Distortions and omissions—those are the common denominators found in every one of Tamar Jacoby's immigration columns.
How, I wonder, did Jacoby ever come to be considered an immigration expert?
I note from Jacoby's biography that some refer to her as a scholar. As a graduate of Yale University and a Senior Fellow at the Manhattan Institute, Jacoby has no doubt met and interacted with many immigrants in New York and in her home away from home, Washington, D.C.
Those immigrants, of course, would be wealthy and well educated - the elite, if you will.
I doubt if Jacoby has ever spent much time in East Los Angeles hanging with illegal aliens on the lam or in Fresno where cutthroat Asian gangs have left their mark.
Nor has Jacoby taught, as I have, in an English as a Second Language classroom enrolling dozens of non-English speakers with uncertain futures every week.
Jacoby doesn't travel in those rough but real circles. She doesn't write about them either preferring instead to pretend that the influx of millions of immigrants, legal and illegal, is all for the good.
The arrogant manner in which Jacoby dismisses as "nativist" the legitimate concerns of Americans about things like double—and even triple—digit increases in the illegal alien population in their communities sickens me.
Despite her wafer thin resume for immigration reporting, Jacoby through incredible good fortune has managed to position herself as an authority. And organizations with like open borders minds—the Wall Street Journal, the Los Angeles Times, etc.—give her plenty of ink.
The disingenuous Jacoby has developed a pretty good shtick. She writes in that Oh-I-am-so- reasonable and Join- me-on- the-immigration-high-road tone that might influence the unenlightened but nauseates those of us who know better.
Analyze any Jacoby column and you will find that she uses two well-worn tricks to deceive the reader:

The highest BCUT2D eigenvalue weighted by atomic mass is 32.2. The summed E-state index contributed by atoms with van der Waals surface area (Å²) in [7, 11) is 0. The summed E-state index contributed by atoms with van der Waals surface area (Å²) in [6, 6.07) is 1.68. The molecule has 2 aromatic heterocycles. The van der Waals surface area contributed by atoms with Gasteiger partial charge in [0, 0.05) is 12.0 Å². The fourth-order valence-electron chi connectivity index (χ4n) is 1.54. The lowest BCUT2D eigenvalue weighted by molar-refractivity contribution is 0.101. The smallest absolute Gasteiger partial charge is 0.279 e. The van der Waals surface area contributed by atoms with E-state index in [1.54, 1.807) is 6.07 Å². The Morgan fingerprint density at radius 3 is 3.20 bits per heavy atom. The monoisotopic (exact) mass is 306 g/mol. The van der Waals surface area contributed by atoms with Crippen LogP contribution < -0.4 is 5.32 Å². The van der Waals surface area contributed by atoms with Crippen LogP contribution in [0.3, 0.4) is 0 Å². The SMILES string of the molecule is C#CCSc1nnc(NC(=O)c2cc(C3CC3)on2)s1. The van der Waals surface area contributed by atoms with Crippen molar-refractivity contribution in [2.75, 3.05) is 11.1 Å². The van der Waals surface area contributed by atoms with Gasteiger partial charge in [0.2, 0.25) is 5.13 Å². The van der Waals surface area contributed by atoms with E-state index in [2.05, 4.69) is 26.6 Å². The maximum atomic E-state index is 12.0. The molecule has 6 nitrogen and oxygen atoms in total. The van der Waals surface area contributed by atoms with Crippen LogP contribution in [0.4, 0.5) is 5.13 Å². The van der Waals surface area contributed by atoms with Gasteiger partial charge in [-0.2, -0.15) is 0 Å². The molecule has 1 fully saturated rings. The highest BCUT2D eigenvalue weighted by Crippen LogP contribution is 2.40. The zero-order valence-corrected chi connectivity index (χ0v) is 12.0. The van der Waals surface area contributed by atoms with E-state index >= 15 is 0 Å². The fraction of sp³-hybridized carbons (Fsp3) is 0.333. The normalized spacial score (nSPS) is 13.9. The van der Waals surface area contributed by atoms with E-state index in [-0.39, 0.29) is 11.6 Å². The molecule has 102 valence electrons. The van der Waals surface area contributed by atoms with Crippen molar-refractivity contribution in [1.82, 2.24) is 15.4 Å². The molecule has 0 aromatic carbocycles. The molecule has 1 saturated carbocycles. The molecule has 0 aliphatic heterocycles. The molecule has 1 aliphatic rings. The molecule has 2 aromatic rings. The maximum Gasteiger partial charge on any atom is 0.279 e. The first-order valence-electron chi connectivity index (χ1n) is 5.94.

A grudging admission that immigration is a problem without any reference to the mountain of statistics that proves just how great the impact forty years of open borders have been.
A string of half-truths woven together to mask as solid evidence that more unchecked immigration is the only way the nation will survive.
Let's look at Jacoby's latest in the January 23rd Weekly Standard, The Immigration Temptation: The Political Issue That Always Disappoints Is Back, as an excellent example of her technique.
Jacoby's message in this particular essay is that any Republican who dwells excessively on illegal immigration in his November campaign is doomed.
"Neither public opinion research nor recent electoral history supports this hope. And Republicans planning to ride an anti-immigrant groundswell to victory do so at their peril—and the party's."
Jacoby warns, ominously, that candidates must beware of "bashing immigrants" as well as the "dark emotions" and "wedge issues" generated by talking—honestly—about illegal immigration.
Utter nonsense…and Jacoby knows it!
Public opinion polls show overwhelmingly that, Jacoby's drivel aside, citizens want illegal immigration controlled and legal immigration reduced.
And as for "recent electoral history," allow me to fill in the spaces that Jacoby purposely left blank.
Jacoby points to November 2005 defeats by California Congressional candidate and Minuteman co-founder Jim Gilchrist and Virginia Republican gubernatorial candidate Jerry Kilgore as examples of how the immigration issue did not carry the day.
The reality: Gilchrist won 25 percent of the vote, an amazing total for a political neophyte running on the Independent ticket. And he forced the eventual winner and well-known pro-illegal alien advocate, John Campbell, to change his tune and talk tough about illegal immigration.
And in Virginia it is important to note that Democrat Tim Kaine, endorsed by popular retiring Gov. Mark Warner, did not oppose Kilgore's anti-illegal alien positions. Kaine preferred to take the safer route of not mentioning illegal immigration at all.